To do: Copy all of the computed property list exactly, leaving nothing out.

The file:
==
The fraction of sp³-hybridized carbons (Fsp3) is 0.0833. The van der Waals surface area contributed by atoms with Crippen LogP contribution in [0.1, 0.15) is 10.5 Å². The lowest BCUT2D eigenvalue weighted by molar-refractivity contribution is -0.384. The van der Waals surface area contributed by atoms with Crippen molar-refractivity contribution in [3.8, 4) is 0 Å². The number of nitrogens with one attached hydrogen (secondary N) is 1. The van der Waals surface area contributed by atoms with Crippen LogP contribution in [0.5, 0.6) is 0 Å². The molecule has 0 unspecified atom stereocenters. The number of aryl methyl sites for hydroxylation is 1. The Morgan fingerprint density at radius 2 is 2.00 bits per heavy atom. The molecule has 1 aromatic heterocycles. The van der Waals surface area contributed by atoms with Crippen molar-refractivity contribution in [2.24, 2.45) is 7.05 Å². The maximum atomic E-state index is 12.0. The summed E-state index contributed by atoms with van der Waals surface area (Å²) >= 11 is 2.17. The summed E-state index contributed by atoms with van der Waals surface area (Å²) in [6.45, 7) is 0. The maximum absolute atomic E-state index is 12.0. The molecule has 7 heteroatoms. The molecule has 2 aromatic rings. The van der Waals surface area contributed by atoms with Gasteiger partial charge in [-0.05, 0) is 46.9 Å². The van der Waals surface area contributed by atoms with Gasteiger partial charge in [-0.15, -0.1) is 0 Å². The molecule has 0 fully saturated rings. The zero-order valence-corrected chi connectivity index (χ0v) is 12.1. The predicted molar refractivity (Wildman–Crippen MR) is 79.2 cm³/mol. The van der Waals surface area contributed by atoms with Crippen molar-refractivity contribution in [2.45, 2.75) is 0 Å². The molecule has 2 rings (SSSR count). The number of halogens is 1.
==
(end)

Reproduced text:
The fraction of sp³-hybridized carbons (Fsp3) is 0.0833. The van der Waals surface area contributed by atoms with Crippen LogP contribution in [0.1, 0.15) is 10.5 Å². The lowest BCUT2D eigenvalue weighted by molar-refractivity contribution is -0.384. The van der Waals surface area contributed by atoms with Crippen molar-refractivity contribution in [3.8, 4) is 0 Å². The number of nitrogens with one attached hydrogen (secondary N) is 1. The van der Waals surface area contributed by atoms with Crippen LogP contribution in [0.5, 0.6) is 0 Å². The molecule has 0 unspecified atom stereocenters. The number of aryl methyl sites for hydroxylation is 1. The Morgan fingerprint density at radius 2 is 2.00 bits per heavy atom. The molecule has 1 aromatic heterocycles. The van der Waals surface area contributed by atoms with Crippen molar-refractivity contribution in [2.24, 2.45) is 7.05 Å². The maximum atomic E-state index is 12.0. The summed E-state index contributed by atoms with van der Waals surface area (Å²) >= 11 is 2.17. The summed E-state index contributed by atoms with van der Waals surface area (Å²) in [6.45, 7) is 0. The maximum absolute atomic E-state index is 12.0. The molecule has 7 heteroatoms. The molecule has 2 aromatic rings. The van der Waals surface area contributed by atoms with Gasteiger partial charge in [-0.05, 0) is 46.9 Å². The van der Waals surface area contributed by atoms with Gasteiger partial charge in [-0.15, -0.1) is 0 Å². The molecule has 0 fully saturated rings. The zero-order valence-corrected chi connectivity index (χ0v) is 12.1. The predicted molar refractivity (Wildman–Crippen MR) is 79.2 cm³/mol. The van der Waals surface area contributed by atoms with Crippen molar-refractivity contribution in [2.45, 2.75) is 0 Å². The molecule has 2 rings (SSSR count). The number of halogens is 1.